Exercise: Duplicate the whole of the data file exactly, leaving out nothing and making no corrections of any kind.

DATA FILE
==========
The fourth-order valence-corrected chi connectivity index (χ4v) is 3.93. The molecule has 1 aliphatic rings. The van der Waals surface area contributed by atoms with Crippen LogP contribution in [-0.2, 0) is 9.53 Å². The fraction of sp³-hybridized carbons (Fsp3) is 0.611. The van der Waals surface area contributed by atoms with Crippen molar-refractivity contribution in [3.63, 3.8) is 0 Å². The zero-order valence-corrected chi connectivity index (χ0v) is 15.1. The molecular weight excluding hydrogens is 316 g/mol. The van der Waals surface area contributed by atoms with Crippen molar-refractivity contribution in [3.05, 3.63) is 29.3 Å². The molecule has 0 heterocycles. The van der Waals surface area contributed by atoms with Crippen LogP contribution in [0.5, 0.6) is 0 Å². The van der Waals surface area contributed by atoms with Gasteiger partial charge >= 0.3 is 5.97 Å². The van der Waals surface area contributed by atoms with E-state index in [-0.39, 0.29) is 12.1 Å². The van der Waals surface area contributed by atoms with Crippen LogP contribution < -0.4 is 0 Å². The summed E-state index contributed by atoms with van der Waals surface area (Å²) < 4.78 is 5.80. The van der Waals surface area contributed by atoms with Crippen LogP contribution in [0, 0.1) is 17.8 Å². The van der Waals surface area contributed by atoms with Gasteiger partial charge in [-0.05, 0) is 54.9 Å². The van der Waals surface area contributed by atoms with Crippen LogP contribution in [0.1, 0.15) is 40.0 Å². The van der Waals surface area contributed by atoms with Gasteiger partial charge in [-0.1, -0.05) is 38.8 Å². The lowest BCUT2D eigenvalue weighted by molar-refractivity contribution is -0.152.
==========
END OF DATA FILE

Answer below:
The fourth-order valence-corrected chi connectivity index (χ4v) is 3.93. The molecule has 1 aliphatic rings. The van der Waals surface area contributed by atoms with Crippen LogP contribution in [-0.2, 0) is 9.53 Å². The fraction of sp³-hybridized carbons (Fsp3) is 0.611. The van der Waals surface area contributed by atoms with Crippen molar-refractivity contribution in [3.63, 3.8) is 0 Å². The zero-order valence-corrected chi connectivity index (χ0v) is 15.1. The molecular weight excluding hydrogens is 316 g/mol. The van der Waals surface area contributed by atoms with Crippen molar-refractivity contribution in [3.05, 3.63) is 29.3 Å². The molecule has 0 heterocycles. The van der Waals surface area contributed by atoms with Crippen LogP contribution in [0.5, 0.6) is 0 Å². The van der Waals surface area contributed by atoms with Gasteiger partial charge >= 0.3 is 5.97 Å². The van der Waals surface area contributed by atoms with E-state index in [-0.39, 0.29) is 12.1 Å². The van der Waals surface area contributed by atoms with Crippen LogP contribution < -0.4 is 0 Å². The summed E-state index contributed by atoms with van der Waals surface area (Å²) < 4.78 is 5.80. The van der Waals surface area contributed by atoms with Crippen LogP contribution in [0, 0.1) is 17.8 Å². The van der Waals surface area contributed by atoms with Gasteiger partial charge in [-0.05, 0) is 54.9 Å². The van der Waals surface area contributed by atoms with Crippen LogP contribution in [0.1, 0.15) is 40.0 Å². The van der Waals surface area contributed by atoms with Gasteiger partial charge in [-0.1, -0.05) is 38.8 Å². The lowest BCUT2D eigenvalue weighted by molar-refractivity contribution is -0.152.